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Tim Daiss

Tim Daiss

I'm an oil markets analyst, journalist and author that has been working out of the Asia-Pacific region for 12 years. I’ve covered oil, energy markets…

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Trade War Could Persist Unless China Caves

Markets have been anticipating more trade talks this year between Washington and Beijing. However, it appears that the U.S. could be preparing to ask for even more from China before a formal deal can be reached, according to a New York Times report on Monday.

U.S. Trade Representative Robert Lighthizer has warned President Trump that additional tariffs on Chinese imports may be needed to get meaningful concessions in trade negotiations, the report said. Early last month the U.S. and China agreed to set a 90-day freeze on more tariffs as the two sides try to mend trade differences. They also set a self-imposed March 2 deadline. If a deal can’t be reached, the U.S. will likely increase existing tariffs on $200 bn worth of Chinese goods from 10 percent to 25 percent as well as impose duties on another $267 bn worth of Chinese goods. China would likely respond in a tit-for-tat manner again and also impose more duties on U.S. goods.

Lighthizer’s comments were immediately felt in global equity markets. European markets were down while U.S. stock futures also fell sharply. The New York Times report added that Lighthizer must negotiate with China it in a way that tilts the balance of power toward the U.S. Going forward, his hawkish approach will have significant ramifications for American companies, workers and consumers whose fortunes are increasingly tied to China.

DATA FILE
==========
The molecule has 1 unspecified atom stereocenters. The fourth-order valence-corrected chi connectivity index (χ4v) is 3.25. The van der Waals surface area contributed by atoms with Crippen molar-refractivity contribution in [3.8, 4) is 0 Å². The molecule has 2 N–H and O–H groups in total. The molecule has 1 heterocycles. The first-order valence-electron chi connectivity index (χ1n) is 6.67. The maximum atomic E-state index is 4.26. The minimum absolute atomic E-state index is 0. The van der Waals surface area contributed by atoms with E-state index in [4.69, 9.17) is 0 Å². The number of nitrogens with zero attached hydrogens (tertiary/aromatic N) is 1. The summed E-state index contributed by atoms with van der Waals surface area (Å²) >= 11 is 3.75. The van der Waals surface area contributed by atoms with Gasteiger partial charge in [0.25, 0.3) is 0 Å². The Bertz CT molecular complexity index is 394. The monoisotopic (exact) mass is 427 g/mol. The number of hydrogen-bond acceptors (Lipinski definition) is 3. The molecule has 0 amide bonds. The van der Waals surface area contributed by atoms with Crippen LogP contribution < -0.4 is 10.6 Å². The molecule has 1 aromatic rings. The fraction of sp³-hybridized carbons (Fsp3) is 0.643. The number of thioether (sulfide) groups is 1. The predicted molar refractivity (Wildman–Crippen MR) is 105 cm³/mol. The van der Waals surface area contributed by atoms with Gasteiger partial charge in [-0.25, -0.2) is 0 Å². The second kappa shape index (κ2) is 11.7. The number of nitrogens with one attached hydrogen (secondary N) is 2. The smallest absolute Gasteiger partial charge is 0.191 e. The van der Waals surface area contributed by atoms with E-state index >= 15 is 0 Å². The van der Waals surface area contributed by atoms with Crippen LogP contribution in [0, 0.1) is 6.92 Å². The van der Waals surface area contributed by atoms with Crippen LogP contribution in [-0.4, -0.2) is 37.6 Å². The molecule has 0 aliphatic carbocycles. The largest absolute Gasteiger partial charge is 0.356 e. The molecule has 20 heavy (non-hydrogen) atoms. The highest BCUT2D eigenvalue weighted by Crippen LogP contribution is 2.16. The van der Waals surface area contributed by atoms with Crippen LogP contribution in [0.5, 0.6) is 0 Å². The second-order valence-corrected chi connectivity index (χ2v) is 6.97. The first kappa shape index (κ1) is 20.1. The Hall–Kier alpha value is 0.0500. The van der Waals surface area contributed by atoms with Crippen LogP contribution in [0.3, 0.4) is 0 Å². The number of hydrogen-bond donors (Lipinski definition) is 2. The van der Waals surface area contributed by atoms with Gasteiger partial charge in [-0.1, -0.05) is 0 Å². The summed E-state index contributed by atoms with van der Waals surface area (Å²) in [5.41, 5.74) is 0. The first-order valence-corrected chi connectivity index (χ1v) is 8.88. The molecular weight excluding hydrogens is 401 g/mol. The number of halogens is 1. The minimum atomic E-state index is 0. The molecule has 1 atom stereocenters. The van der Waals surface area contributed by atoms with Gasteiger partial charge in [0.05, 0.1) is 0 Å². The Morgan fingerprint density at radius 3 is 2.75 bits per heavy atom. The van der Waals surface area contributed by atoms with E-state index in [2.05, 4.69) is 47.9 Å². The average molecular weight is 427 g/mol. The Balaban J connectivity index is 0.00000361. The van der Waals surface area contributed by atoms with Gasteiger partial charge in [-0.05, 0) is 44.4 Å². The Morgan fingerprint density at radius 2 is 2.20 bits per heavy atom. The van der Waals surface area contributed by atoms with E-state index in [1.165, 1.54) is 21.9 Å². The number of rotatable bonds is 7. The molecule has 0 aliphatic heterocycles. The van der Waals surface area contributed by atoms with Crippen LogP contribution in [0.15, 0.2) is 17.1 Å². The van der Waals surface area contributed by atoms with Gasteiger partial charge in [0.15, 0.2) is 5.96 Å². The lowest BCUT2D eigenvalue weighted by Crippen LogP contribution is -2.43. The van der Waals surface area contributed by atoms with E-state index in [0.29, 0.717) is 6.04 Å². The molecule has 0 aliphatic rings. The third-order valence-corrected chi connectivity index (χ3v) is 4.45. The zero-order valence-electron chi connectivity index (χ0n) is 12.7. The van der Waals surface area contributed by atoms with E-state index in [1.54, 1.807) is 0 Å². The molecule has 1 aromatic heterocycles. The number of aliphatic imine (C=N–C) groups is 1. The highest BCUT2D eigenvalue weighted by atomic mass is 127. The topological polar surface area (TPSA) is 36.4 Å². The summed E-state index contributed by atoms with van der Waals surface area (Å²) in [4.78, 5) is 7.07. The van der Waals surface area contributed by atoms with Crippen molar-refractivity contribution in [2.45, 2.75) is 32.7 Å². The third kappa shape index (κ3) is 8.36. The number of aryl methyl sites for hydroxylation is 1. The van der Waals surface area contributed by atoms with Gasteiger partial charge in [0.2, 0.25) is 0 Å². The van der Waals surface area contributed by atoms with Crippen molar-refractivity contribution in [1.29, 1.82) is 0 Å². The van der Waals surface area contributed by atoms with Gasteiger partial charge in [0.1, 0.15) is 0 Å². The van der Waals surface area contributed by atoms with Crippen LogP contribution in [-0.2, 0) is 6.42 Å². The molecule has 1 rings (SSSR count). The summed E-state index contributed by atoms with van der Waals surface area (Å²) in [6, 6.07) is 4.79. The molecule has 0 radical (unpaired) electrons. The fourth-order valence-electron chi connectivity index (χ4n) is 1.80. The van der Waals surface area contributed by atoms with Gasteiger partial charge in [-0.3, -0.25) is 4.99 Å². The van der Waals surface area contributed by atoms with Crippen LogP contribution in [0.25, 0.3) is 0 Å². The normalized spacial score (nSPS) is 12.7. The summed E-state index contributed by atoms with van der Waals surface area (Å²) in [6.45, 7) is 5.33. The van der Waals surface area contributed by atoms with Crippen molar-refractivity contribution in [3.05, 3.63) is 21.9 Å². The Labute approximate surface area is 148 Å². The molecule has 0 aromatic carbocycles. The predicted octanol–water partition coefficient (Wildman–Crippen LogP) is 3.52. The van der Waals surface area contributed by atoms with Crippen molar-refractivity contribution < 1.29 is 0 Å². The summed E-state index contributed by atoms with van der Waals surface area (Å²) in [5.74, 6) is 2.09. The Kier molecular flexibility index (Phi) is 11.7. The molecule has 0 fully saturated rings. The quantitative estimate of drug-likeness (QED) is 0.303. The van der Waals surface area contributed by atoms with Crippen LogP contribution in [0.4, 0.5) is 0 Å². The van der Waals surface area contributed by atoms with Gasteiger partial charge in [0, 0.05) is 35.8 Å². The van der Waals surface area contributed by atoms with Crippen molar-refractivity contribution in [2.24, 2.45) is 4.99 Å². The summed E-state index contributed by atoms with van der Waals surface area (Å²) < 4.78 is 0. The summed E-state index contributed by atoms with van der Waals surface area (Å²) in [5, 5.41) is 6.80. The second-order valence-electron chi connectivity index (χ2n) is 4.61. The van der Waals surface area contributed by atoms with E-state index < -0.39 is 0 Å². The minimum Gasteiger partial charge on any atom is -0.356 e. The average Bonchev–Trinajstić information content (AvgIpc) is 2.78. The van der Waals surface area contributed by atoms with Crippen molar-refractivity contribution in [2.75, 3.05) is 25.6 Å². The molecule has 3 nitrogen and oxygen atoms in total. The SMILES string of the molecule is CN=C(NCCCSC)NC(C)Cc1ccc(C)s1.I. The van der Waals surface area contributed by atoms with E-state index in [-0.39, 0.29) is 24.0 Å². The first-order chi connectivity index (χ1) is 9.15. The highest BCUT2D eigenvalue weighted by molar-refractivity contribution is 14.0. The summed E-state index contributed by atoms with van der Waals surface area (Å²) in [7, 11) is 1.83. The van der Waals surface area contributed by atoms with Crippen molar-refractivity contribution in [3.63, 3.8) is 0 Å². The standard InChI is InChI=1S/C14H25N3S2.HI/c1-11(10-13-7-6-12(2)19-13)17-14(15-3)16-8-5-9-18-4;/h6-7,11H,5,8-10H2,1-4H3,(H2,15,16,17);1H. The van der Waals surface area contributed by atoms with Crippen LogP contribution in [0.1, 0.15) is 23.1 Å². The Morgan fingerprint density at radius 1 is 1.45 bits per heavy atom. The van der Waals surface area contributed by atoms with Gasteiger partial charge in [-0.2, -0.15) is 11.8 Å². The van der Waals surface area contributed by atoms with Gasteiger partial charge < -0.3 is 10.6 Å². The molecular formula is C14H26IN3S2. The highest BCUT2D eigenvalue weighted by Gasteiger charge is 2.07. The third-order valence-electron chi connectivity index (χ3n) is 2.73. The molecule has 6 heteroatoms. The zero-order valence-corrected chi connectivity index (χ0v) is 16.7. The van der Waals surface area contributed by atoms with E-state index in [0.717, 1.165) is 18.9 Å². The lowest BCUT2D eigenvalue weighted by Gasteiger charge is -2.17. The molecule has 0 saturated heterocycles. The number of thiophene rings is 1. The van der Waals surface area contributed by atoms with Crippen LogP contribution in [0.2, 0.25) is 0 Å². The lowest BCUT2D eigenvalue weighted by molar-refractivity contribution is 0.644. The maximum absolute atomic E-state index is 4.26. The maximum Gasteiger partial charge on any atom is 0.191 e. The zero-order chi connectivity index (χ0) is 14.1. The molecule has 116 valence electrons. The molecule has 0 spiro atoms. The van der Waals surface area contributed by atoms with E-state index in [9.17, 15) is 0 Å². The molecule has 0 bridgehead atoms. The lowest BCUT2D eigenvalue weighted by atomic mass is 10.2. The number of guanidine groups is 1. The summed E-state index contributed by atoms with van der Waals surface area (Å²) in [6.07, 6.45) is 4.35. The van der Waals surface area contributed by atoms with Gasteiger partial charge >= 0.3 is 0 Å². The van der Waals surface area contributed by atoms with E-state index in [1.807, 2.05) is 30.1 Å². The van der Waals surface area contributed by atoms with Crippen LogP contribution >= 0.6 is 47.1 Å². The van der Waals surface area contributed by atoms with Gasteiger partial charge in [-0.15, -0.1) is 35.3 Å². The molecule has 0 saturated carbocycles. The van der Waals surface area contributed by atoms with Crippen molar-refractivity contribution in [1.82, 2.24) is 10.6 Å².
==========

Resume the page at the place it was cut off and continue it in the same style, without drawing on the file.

LNG connection

A number of these companies, seemingly waiting on the edge of their seats, are U.S.-based firms trying to jump-start new liquefied natural gas (LNG) projects as part of the so-called second wave of U.S. LNG development. Many of these new U.S. LNG project proposals that are now being planned and/or receiving federal approval will have a difficult time reaching the all-important final investment decision (FID) needed to go forward without Chinese assistance. These projects not only need to sign long-term off-take agreements with Chinese entities but many of them, particularly newcomers not backed by more experienced oil and gas majors, will need Chinese financing to go ahead. Without Chinese aid, it’s likely that a significant number will fall through the cracks, and even jeopardize the U.S.’ ability to challenge Qatar and Australia as the global LNG leader next decade. Related: Oil Tanker Firms Scrap Most Ships In Three Decades

China, for its part, has placed a 10 percent tariff on U.S. LNG with the threat of increasing that figure in the future, resulting in China having to find alternate sources of the super-cooled fuel on the spot market. The downside for China is that it also needs U.S. sourced LNG as its insatiable gas demand expands amid Beijing's mandate that gas makes up at least 10 percent of its power generation energy mix by 2020, with further earmarks set for 2030.

These new U.S. projects will mostly vie for LNG markets in the Asia-Pacific region, which currently accounts for 72 percent of all LNG demand with that amount projected to increase to 75 percent, amid demand from both China and South Asia, namely Pakistan, Bangladesh and India.